How Close is Too close?
Using Standard and Non-standard Measures
- Length: 60 Minutes
- Objectives and Standards
- Materials and
- Procedure and
- Handouts and
According to the CDC, COVID-19 spreads mostly among people who are in close contact. “Close contact” usually means being within six feet of another person for longer than 15 minutes. The virus that causes COVID-19 spreads when an infected person coughs, sneezes, laughs, talks or sings. These actions spray tiny, invisible droplets of saliva or mucous into the air. The droplets can contain virus particles which, in turn, can land in the mouths, noses or eyes of people nearby.
New studies have found that people who are infected can spread COVID-19 even if they are not experiencing symptoms. This is why it is important to maintain an appropriate physical distance from people not living in your household, and to wear a face covering (mask) over your mouth and nose. In general, it is safest to avid crowded places and gatherings where it may be difficult to maintain physical distancing.
Objectives and Standards
Students will measure distances of 6 feet using standard and non-standard units.
Next Generation Science Standards Science and Engineering Practices
Analyzing and interpreting data
Using Mathematics and Computational Thinking
Materials and Setup
Teacher will need:
How Close pptx file
Computer or projector
Students will need:
How Close Is Too Close Student Page (electronic or hard copy)
Ruler or measuring tape
Household or classroom items that can be used to measure distance
Tape or sticky notes
Set Up and Teaching Tips
This activity begins with a class discussion guided by slides. Students then use household or classroom objects to conduct non-standard measurements of six feet. You may assign the hands-on portion of the activity as homework. If students do not have a ruler or tape measure at home, have them download a printable ruler (see https://www.avery.com/resources/avery-printable-ruler.pdf).
Procedure and Extensions
Project the title slide of the How Close Is Too Close presentation. Read the question, How can social distancing slow the spread of COVID-19? Ask students what they know about “social distancing.” Encourage them to share their ideas.
Explore and Explain
Use the slides to guide a discussion with students.
Slide 2. Explain that scientists have learned the virus that causes COVID-19 is spread through person-to-person contact. Virus particles contained within tiny droplets of saliva and mucous are released into the air when people talk, shout, laugh, sing, cough or sneeze. Ask, Why do health experts recommend that we keep a distance of six feet apart?
Slide 3. Direct students’ attention to the image and explain that scientists have found that droplets from a sneeze, cough, talking etc. can travel about six feet in air.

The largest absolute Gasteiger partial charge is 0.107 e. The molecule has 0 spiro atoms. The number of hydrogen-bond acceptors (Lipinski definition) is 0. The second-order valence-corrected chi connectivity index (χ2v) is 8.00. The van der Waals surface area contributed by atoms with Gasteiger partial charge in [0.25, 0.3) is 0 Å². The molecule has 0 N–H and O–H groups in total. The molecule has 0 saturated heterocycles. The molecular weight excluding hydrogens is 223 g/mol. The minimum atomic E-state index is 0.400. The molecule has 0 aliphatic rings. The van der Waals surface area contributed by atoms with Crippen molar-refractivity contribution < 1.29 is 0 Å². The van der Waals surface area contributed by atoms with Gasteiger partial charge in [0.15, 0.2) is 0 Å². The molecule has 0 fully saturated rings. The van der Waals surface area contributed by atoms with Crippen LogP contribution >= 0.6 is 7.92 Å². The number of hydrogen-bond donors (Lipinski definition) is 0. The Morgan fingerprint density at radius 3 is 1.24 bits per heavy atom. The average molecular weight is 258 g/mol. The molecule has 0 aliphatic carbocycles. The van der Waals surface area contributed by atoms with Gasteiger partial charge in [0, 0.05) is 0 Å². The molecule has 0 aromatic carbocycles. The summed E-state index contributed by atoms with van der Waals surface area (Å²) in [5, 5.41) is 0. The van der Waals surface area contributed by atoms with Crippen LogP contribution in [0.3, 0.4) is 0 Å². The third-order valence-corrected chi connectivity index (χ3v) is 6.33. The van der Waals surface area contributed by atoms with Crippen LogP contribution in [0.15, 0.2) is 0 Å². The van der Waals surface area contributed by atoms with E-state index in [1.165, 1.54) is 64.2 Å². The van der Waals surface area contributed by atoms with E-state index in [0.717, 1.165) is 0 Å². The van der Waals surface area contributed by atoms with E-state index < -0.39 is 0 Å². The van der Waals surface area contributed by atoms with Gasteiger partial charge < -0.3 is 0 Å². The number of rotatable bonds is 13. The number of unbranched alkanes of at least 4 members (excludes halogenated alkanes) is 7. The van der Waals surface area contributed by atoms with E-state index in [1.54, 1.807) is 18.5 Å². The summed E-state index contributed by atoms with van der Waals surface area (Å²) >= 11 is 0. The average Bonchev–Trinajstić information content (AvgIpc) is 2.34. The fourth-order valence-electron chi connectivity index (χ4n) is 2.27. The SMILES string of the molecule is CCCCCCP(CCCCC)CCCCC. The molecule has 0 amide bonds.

Slide 4. Ask, Where can these droplets go? Into the mouths, noses and eyes of others! Once a virus enters the body, it can infect a person’s respiratory system and can cause illness.
Slide 5. Remind students that some people infected with the virus may not look or feel sick. It might take several days for them to develop COVID-19 symptoms, but they still may be able to pass the virus to others during this time. Some people develop few or no symptoms, but they also can spread the virus. This is why it is important to wear a mask and practice physical distancing when around other people who do not live in your household. These steps help to prevent disease.
After the slideshow say, We know that COVID-19 is spread through person to person contact. Physical (or social distancing), which means keeping at least 6 feet from others, is one way to limit the spread of the virus. What does 6 feet look like if you can’t measure it?
Explain to the class that they will use household items to see just how far apart they should stand from others.
Project the student page and review the instructions together. You, the teacher, can assign due date for work completion.
Have students describe how they used alternative units of measurement to estimate six-foot distances. Or, if they complete this portion of the activity as homework, have students make a drawing or have someone at home take a photo of their unique non-standard measures.
Conduct a discussion with students about ways in which they can maintain their social contacts but remain physically distant. Accept all answers. Possibilities include seeing others outdoors at a safe distance or meeting using video calls or conferencing.
Handouts and Media
Scientific American. 2017. Human Body Ratios.
Centers for Disease Control and Prevention, Social Distancing.
The COVID HACKS curriculum project is made possible thanks to the support from Laura & John Arnold and Baylor College of Medicine. Scientists, educators and physicians from Baylor College of Medicine provided content, feedback and technical reviews.